10-17 July 2019
Ghent
Europe/Brussels timezone

Measurement of open-charmed hadron production in Au+Au collisions at $\sqrt{s_\mathrm{NN}}$ = 200 GeV with the STAR experiment

11 Jul 2019, 17:06
18m
ICC - Baeckeland 1 (Ghent)

ICC - Baeckeland 1

Ghent

Parallel talk Heavy Ion Physics Heavy Ion Physics

Speaker

Mr Robert Licenik (Nuclear Physics Institute, Czech Academy of Sciences)

Description

In ultrarelativistic heavy-ion collisions at RHIC energies, the charm quarks are predominantly produced in initial hard partonic scatterings. Therefore, they experience the entire evolution of the hot and dense medium produced in these collisions, known as the Quark-Gluon Plasma (QGP), and make a very valuable probe. The STAR experiment is capable of studying the production of charm quarks and their interactions with the QGP through the reconstruction of the hadronic decays of D$^0$, D$^\pm$, D$_\textrm{s}$ and $\Lambda^\pm_\textrm{c}$ hadrons. These measurements were enabled thanks to the excellent pointing resolution of the Heavy Flavor Tracker (HFT). In this talk, we will present recent results of open-charmed hadron measurements in Au+Au collisions at $\sqrt{s_\textrm{NN}}=200$ GeV with the STAR experiment. In particular, we will discuss the nuclear modification factors of D$^\pm$ and D$^0$ mesons, which imply significant energy loss of charm quarks in the QGP, and D$^0$ elliptic and triangular flow coefficients which probe the charm quark transport in the QGP. We will also present the D$_\textrm{s}$/D$^0$ and $\Lambda^\pm_\textrm{c}$/D$^0$ yield ratios as functions of transverse momentum and collision centrality which help us better understand the charm quark hadronization process in heavy-ion collisions. Finally, we will show the rapidity-odd directed flow of D$^0$ mesons, which is sensitive to the initial tilt of the QGP bulk and can also probe the effects of the initial magnetic field in heavy-ion collisions.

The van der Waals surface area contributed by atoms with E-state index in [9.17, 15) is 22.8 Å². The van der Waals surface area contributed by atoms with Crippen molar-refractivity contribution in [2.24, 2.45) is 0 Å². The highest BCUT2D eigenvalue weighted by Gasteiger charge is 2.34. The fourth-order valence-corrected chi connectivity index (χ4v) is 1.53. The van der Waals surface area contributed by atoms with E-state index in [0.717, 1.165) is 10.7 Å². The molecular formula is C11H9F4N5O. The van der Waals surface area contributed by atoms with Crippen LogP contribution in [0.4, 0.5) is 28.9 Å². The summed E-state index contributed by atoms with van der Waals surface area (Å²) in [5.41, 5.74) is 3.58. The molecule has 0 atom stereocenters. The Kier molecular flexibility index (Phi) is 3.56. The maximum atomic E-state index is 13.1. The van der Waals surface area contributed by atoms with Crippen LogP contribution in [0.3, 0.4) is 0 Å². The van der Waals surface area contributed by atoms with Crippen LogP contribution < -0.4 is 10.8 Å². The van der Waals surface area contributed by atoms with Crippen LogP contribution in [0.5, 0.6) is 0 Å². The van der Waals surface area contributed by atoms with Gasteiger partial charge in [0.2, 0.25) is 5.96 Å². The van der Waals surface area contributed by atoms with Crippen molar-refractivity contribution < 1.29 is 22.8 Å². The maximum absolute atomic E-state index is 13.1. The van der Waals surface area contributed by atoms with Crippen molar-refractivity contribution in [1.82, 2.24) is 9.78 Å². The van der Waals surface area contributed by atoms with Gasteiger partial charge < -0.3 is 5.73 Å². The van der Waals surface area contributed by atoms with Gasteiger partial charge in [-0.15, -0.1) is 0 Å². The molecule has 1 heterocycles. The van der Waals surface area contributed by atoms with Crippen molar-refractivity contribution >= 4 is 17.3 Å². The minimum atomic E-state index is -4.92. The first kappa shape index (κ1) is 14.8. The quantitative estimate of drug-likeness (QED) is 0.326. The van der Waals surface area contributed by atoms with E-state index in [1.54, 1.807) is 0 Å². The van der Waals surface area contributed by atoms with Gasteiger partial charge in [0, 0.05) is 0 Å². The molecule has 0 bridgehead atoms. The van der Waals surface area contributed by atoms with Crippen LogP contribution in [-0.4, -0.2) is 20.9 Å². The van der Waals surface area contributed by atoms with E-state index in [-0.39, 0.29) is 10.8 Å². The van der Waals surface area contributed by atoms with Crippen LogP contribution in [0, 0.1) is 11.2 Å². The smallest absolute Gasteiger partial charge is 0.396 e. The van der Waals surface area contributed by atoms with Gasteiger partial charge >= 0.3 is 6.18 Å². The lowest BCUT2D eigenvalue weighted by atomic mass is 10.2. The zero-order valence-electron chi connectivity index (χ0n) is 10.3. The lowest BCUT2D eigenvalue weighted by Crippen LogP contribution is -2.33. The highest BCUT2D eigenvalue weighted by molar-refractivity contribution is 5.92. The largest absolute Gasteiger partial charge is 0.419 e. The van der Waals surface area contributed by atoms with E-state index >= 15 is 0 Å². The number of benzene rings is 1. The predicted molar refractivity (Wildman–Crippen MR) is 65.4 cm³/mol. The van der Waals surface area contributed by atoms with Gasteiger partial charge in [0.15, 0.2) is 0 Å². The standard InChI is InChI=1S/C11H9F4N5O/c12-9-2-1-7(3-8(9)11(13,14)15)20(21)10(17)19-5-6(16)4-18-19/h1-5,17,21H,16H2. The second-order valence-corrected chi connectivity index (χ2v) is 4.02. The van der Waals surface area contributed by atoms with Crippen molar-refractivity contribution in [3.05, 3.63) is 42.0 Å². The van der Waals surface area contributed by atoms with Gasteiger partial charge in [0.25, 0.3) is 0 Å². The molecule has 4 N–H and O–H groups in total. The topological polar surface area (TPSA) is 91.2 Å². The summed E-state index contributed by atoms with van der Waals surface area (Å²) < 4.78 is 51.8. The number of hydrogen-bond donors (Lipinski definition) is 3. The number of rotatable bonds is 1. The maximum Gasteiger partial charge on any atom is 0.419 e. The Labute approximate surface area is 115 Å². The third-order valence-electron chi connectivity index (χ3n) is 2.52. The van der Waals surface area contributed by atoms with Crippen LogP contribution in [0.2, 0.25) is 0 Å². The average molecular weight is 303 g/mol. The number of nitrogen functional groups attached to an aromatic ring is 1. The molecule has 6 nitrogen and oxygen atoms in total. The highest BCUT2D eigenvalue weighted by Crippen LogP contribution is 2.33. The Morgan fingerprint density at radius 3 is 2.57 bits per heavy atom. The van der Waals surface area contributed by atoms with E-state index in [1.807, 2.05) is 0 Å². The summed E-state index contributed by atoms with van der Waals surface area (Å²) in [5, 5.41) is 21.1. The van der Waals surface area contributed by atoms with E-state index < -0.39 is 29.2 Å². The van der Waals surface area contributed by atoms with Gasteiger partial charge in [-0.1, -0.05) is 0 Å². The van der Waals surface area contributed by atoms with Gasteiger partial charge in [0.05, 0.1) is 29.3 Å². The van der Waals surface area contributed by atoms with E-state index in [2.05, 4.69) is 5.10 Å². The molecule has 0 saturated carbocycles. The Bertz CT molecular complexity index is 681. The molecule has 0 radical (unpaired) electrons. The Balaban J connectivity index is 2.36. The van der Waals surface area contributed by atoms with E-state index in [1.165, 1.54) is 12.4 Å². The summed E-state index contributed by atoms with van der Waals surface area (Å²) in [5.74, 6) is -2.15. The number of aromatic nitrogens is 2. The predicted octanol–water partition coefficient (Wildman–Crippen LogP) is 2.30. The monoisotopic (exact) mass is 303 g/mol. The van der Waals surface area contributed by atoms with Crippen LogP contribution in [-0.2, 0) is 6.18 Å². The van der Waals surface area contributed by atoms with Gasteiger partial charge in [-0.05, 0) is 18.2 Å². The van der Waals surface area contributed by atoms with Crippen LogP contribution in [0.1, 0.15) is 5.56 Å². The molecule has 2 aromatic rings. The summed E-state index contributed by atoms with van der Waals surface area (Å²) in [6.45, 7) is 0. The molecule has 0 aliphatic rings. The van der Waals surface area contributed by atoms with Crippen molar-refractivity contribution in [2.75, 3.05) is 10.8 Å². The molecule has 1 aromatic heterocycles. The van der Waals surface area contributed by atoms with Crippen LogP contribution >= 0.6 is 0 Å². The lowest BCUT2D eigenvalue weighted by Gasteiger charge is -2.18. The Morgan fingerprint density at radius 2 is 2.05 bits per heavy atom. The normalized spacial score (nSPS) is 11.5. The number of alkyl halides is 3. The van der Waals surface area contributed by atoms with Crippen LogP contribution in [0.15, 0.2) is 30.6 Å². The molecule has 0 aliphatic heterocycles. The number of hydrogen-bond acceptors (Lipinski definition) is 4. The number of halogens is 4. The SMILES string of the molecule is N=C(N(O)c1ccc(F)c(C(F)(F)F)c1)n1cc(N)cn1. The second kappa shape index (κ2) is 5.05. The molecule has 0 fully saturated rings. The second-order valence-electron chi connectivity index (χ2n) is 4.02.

Primary author

Mr Robert Licenik (Nuclear Physics Institute, Czech Academy of Sciences)

Presentation Materials